Following a meeting of Senate on the 8th November 2023, the University has adopted a permissive approach to GenAI in Education in order to minimise the risks and maximise the future benefits. It agreed to align the University to a set of high-level principles adopted by the Russell Group of universities, and to work collectively as a community to:

  • Support students and staff to become AI-literate.

  • Equip staff to support students to use generative AI tools effectively and appropriately in their studies.

  • Adapt teaching and assessment to incorporate the ethical use of generative AI and support equal access.

  • Ensure academic rigour and integrity is upheld.

  • Work collaboratively across the sector to share best practice as the technologies and their application in education.

Work is already underway – led by two groups with representation from across the institution (one academic and one professional services). More information can be found on the Teaching hub, but a summary is presented below, and more specific communications are planned in the next few weeks.

Key Developments

  • We have updated our academic integrity statement, related Quality Assurance documents, and generic guidance for referencing and acknowledging the use of AI tools in assessments.

  • Course teams retain full academic freedom to decide if, and to what degree, students are permitted (or not) to use GenAI in assessments.

  • Where students are allowed to use GenAI tools, they are NOT permitted to pass off any content created by GenAI tools as if it were their own work.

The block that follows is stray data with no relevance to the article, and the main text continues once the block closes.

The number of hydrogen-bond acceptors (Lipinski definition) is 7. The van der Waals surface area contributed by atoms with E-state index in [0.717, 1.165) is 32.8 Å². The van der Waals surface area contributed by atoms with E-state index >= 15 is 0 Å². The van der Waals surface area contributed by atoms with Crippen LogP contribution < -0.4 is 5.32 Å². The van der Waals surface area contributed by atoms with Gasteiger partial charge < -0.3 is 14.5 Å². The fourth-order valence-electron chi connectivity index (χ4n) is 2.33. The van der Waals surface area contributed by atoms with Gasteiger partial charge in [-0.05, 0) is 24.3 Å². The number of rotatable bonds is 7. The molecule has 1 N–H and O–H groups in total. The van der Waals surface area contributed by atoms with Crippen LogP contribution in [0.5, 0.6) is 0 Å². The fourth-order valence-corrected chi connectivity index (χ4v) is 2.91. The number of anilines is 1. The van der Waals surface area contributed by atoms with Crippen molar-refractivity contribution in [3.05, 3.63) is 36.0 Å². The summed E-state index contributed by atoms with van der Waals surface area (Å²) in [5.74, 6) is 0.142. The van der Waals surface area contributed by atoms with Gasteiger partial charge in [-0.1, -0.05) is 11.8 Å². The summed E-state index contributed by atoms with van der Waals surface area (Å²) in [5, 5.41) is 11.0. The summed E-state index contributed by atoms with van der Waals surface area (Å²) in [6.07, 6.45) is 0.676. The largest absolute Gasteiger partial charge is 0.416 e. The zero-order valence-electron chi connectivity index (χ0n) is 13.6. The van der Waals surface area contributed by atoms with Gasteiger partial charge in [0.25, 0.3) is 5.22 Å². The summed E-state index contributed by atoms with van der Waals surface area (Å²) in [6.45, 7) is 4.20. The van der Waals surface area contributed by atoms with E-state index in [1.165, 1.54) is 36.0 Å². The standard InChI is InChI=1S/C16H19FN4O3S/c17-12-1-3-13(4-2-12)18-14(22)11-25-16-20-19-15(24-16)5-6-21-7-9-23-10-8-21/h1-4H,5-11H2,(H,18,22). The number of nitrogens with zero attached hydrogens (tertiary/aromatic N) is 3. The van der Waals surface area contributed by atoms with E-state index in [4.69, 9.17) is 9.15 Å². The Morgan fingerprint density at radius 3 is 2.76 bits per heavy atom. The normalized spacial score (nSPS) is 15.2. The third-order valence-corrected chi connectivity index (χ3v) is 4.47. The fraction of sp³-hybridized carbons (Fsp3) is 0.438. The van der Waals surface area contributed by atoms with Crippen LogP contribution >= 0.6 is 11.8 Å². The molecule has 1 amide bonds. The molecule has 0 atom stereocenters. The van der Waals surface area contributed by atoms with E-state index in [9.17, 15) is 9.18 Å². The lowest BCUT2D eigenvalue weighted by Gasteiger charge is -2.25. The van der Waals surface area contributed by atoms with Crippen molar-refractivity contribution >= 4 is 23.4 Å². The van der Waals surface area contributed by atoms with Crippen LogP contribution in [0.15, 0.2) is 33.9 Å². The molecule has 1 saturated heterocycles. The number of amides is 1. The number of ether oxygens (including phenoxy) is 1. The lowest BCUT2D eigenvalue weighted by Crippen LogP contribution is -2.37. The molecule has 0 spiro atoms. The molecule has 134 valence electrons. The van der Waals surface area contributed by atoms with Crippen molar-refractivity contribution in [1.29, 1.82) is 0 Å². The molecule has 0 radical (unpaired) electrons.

• The Skills Centre has produced a self-paced module on AI Literacy for students, and a similar resource will be developed for staff.

  • In response to potential uncertainty around students’ permitted use of GenAI in assessments, and in recognition that this may be different depending on the requirements of specific subject disciplines’ learning outcomes, EQSC has recently approved a simple tool and light-touch approach to enable staff to review their coursework.

  • The tool can be used to help colleagues to classify and communicate their current course assessment portfolio according to 3 types of GenAI usage. This will help to ensure greater clarity and transparency for students. The tool can also be used to help us better future-proof our assessments by identifying any quick wins to minimize risk and/or longer-term opportunities to develop, or change, assessments in light of GenAI. This approach aligns with existing work on CT (notably Assessment for Learning) and is intended to complement existing assessment plans.

  • We are currently working with the Associate Deans (Education) and Education Managers to ensure a joined-up approach to the review, to plan development sessions for staff and further communications. This will be announced in the new few weeks; in the interim, the CLT have organised a series of talks from external experts.

  • We have discussed our approach with the Students’ Union via the Student Representatives, and they have helped to inform our plans and guidance.

  • Finally, we are working closely with DDAT to review a range of GenAI tools, potential licensing requirements and costs, data privacy concerns and to keep a watching brief on Microsoft’s Co-Pilot tools (if/when announced for Higher Education).

  • Please note: at present we have ruled out using so-called AI Detector Tools. The evidence so far indicates these are fundamentally flawed in concept, do not work effectively, and are prone to bias against certain groups or individual characteristics. Staff must not upload student work into such tools as this may compromise students’ intellectual property and personal data.